Short Stories, Irish literature, Classics, Modern Fiction, Contemporary Literary Fiction, The Japanese Novel, Post Colonial Asian Fiction, The Legacy of the Austro-Hungarian Empire and quality Historical Novels are Among my Interests

Saturday, October 24, 2020

Abhagi’s Heaven - A Short Story by Saratchandra Chattopadhyay translated by Sahitya Akademi - first published Bengali in 1926 - translated in 2020 and published on Borderless


Abhagi’s Heaven - A Short Story by Saratchandra Chattopadhyay translated by Aruna Chakravarti  first published in Bengali in 1926 - translated in 2020 and published on Borderless Link to The story.

Saratchandra Chattopadhyay

Born September 15, 1876 - Debanandapur, Bandal, India

January 16, 1938 - Kolkata, India 

I was initially made aware of this very valuable edition to pre-idependence Short Stories by  Mitali Chakravarty,  in a Facebook Post.

As story opens a funeral procession for the wife of a very rich Brahmin is proceeding with her body toward her funeral pyre.  Chattopadhyay opening description made me feel I was back in Kolkata in 1926, part of the crowd marveling at the sumptous procession.  I share a bit to give you  an oppurtunity to time travel.

“Old Mukhopadhyay moshai*, grown extremely wealthy from a flourishing business in rice and paddy, had four sons and three daughters — all with children of their own. Sons-in-law, grandchildren, neighbours and servants filled the rooms in a measure that befitted not a house of death but of jubilation. Men, women and children from the entire village crowded at the gates in the hope of catching a glimpse of the splendid funeral procession which would accompany the dead woman to her final resting place. Her weeping daughters lined her parting with sindoor and covered her feet with alta*. Her daughters-in-law dressed her in a resplendent new sari and adorned her brow with sandal paste.  Then, wiping the last traces of dust from her feet with their sari ends, touched them reverently to their foreheads. Flowers, garlands and basil leaves, clouds of fragrant incense smoke and the resounding clamour and bustle turned the day of mourning into a joyous replica of the one, fifty years ago, when the mistress of the great house had first set out on her ceremonial journey to her husband’s home.”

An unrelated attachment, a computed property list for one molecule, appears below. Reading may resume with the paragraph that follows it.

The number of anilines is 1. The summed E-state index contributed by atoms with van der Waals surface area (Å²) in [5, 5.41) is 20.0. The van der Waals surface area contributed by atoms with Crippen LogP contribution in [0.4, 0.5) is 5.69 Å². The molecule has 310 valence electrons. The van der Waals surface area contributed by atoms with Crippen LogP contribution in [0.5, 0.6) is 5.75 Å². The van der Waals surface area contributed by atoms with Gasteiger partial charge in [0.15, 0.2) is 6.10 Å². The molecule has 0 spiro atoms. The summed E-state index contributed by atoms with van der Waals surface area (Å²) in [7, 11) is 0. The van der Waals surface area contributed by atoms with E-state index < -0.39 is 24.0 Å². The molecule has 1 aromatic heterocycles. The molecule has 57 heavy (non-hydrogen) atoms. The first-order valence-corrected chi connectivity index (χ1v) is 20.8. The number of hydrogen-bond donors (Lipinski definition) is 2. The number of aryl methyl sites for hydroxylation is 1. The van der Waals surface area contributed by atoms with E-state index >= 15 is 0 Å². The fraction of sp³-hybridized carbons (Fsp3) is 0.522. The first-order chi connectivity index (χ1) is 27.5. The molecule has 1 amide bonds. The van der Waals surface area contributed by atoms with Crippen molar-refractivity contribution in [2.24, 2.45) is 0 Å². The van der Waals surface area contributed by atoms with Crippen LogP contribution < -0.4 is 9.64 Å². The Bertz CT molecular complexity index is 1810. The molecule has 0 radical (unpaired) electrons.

Kangali, a woman from the Duley Caste, an untouchable, is enraptured by the procession. Per my Research   the Duley Caste, part of the Badgi or Bagris group of castes, were traditionally tenders of cattle or fishermen, now numbering about 200,000 members. Kengali wishes she could join in and throw a burning twig on pyre but she knows she cannot. She has deeply internalized the consequences of being an untouchable, seeing herself as a being of no worth, deserving of nothing.  There is deep sadness in this:

“She had been on her way to the weekly haat* with a few aubergines she had picked from the bushes outside her hut when the marvellous spectacle caught her eyes, leaving her spellbound. She forgot the aubergines bundled in a corner of her sari. Forgotten, too, were her hopes of selling them and coming home with a few coins. Brushing away the tears from her streaming eyes she followed the crowd to the cremation ghat that stood on a bank of the Garud river. Standing on a mound, a little way off, she looked on with eager eyes at the huge wooden logs, stacks of sandal wood, ghee, honey, camphor and incense that lay beside the bier. She dared not go any closer. She was an untouchable, a Duley by caste, and even her shadow was shunned by the others.”